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  • Some critics of the TV show Mythbusters claim

  • that the show misrepresents the scientific process.

  • For example, experiments are sometimes conducted only once

  • and without adequate controls,

  • but then these results are

  • generalized to make definitive claims

  • rather than repeating the experiment

  • and using statistical analysis as a scientist would

  • to figure out what is really true.

  • So, ironically a show

  • that is meant to educate people about science

  • may instead be giving them the opposite impression

  • of how science works.

  • But you know, similar criticisms had been made of Veritasium.

  • For example, when Destin and I performed

  • our experiments to show that the water swirls

  • the opposite way in the northern and southern hemispheres,

  • we only showed doing it once

  • even though we each did it three or four times in our own hemisphere.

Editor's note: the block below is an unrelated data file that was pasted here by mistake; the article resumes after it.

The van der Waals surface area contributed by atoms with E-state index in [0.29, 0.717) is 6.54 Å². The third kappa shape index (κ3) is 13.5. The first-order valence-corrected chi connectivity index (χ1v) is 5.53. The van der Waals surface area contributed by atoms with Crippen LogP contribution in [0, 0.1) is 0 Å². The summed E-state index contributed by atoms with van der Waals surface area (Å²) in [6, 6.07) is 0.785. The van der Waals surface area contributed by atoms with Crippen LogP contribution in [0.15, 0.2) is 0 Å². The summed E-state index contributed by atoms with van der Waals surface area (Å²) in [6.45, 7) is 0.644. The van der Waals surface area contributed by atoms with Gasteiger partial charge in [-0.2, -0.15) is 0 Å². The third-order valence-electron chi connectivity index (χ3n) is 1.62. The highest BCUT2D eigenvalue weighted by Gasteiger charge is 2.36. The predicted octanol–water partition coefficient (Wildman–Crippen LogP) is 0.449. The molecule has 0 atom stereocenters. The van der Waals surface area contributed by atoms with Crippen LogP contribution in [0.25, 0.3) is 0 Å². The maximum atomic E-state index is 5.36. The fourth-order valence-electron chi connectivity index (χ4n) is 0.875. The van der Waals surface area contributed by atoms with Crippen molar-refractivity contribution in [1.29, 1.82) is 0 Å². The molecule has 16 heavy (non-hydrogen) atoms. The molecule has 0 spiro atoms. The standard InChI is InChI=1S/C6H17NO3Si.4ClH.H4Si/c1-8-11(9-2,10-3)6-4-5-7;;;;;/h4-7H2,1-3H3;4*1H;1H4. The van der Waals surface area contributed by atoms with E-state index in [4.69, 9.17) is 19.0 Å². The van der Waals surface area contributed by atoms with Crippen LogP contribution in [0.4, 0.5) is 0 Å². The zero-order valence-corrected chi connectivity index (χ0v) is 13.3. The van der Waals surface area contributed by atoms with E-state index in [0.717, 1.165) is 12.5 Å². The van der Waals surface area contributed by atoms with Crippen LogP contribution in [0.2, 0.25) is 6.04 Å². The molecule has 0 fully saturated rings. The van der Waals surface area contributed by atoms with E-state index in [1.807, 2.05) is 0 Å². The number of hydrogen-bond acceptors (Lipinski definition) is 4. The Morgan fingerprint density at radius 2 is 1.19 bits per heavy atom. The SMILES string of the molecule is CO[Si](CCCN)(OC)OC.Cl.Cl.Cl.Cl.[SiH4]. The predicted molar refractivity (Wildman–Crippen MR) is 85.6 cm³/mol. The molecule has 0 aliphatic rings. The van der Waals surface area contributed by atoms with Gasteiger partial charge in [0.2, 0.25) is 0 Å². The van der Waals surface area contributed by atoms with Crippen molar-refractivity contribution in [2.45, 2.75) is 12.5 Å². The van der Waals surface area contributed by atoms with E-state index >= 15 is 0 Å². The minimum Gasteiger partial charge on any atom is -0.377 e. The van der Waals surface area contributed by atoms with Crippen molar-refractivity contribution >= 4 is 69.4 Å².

• And I guess that brings forth the question

  • should we change what we're doing --

  • I mean should Mythbusters and Veritasium

  • really show the repetitive nature of science

  • and use statistical results as evidence for our claims.

  • Well my answer is no, but to understand why

  • we first have to dig into something called

  • the helping experiment.

  • And this was performed in New York

  • in the 1960s. And the way it went was --

  • individual participants were placed in isolated booths

  • where they could speak to five other participants through an intercom

  • but only one mic was live at a time.

  • And these participants were meant to speak in turns